ROBOTICS MAKES A BEELINE FOR NATURE’S BLUEPRINTS
That flying insect could be watching you. Ross Harper looks at the buzz behind a new Harvard-designed robot bee. Inspired by nature, it is set to fly high.
Robots are cool. They roll, beep, buzz – and when you ask them profound philosophical questions, their heads explode. Or so Hollywood would have you believe. But whereas fiction prides itself on the weird and wacky, the reality is that nature got it right first time. Inspired by the biology of a bee, Harvard
University’s ‘RoboBee’ neatly demonstrates the
value of nature’s original blueprints. Not much
bigger than a pound coin or nickel, RoboBee is a triumph of microrobotics, and sports some staggeringly ingenious features borne out of its necessarily small size.
Unlike other robots, RoboBees are not built, but printed. Their 3D structure (including a motor) is machine-produced onto a metal sheet and then ‘popped’ into shape, making it possible to produce swarms of the tiny machines breathtakingly quickly. RoboBee also uses some groundbreaking flying technology, making use of something called a ‘hybrid power control actuator’. This allows the tiny airfoil wings to drive the vehicle as well as steer it, unlike in conventional aircraft such as airplanes, where the turbines and rudders are separate entities. But why bother going to so much effort to mimic Mother Nature? Don’t we already have perfectly adequate solutions to the problem
of flight? Well, not quite. RoboBee has more maneuverability than other similar-sized air vehicles that use propellers, and is also less likely to break (as rotating parts have a tendency to get jammed). But Harvard is not the only lab currently being guided by nature: there are spider-bots for navigating uneven terrain, handling devices that are modeled on an elephant’s trunk, and (laughably) floating penguins that swim through the air. These machines have the potential to become as tailored to their surroundings as their biological counterparts, and could therefore have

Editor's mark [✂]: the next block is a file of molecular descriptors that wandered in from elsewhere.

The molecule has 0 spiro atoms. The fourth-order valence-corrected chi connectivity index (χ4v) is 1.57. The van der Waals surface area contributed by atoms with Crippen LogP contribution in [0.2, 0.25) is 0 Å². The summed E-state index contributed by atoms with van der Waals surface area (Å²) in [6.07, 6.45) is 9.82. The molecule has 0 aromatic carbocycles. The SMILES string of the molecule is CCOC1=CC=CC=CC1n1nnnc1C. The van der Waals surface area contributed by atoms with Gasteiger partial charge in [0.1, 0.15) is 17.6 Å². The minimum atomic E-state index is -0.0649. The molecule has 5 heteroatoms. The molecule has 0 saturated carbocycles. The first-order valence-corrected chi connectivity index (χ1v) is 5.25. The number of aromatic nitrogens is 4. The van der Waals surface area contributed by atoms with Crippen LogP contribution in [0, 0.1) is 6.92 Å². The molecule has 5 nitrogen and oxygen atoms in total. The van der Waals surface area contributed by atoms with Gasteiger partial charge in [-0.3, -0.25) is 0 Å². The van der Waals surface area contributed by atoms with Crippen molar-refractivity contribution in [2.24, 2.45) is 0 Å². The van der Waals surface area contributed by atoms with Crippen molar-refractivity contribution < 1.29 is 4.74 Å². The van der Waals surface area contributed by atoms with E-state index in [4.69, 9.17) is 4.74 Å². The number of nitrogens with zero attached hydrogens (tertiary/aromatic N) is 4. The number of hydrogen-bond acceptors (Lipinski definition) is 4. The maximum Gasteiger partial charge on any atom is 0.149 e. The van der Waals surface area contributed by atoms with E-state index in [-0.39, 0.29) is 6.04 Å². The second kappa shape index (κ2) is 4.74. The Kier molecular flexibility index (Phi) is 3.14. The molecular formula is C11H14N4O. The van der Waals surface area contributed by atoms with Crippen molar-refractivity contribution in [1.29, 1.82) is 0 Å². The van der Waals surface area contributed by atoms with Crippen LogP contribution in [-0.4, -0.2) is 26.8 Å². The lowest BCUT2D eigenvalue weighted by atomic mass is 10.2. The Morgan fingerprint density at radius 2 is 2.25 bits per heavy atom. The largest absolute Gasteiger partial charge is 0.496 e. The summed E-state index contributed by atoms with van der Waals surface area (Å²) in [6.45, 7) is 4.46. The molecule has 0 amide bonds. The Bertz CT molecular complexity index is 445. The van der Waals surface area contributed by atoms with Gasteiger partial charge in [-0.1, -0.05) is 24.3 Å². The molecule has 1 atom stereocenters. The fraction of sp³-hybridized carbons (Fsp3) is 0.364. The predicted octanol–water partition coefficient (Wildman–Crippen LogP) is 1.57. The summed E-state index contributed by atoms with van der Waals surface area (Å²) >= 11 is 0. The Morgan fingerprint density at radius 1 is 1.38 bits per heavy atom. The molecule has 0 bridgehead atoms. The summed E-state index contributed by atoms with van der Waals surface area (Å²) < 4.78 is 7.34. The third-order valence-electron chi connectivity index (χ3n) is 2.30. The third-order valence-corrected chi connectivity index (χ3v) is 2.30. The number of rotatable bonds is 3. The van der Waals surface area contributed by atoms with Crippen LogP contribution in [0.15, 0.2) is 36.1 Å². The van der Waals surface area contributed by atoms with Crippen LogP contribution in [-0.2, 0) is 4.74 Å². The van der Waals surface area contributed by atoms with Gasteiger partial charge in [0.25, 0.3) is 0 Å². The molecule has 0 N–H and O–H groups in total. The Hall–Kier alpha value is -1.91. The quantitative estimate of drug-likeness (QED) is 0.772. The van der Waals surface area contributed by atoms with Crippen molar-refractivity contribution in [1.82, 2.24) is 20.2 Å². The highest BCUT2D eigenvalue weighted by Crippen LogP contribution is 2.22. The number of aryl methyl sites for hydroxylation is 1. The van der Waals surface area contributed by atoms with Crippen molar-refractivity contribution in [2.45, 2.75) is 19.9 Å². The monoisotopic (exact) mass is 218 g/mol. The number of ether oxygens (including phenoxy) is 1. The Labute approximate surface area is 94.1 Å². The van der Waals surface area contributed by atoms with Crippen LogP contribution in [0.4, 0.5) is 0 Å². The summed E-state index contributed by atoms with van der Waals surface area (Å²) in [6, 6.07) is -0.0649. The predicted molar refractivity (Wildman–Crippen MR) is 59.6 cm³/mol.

important uses – RoboBee, for example, has major implications for search and rescue. It isn’t merely about developing exciting new technologies: these bio-inspired robots can also enhance our understanding of the creatures they mimic. The better a machine is able to imitate the behavior of an animal, the more likely it is to go unnoticed by the animal itself, making it possible to better observe organisms in their natural habitat. This principle could even have implications in the military sphere: a robot that can convince an animal it is one of them is more likely to convince a radar dish of the same thing.
The one thing that RoboBee still needs to be able to fly out of the lab is a power source small enough to carry onboard. Even the most compact of today’s batteries are too heavy, leaving the latest robots tethered to a fine power cable. It seems we still have a bit more to learn from Mother Nature.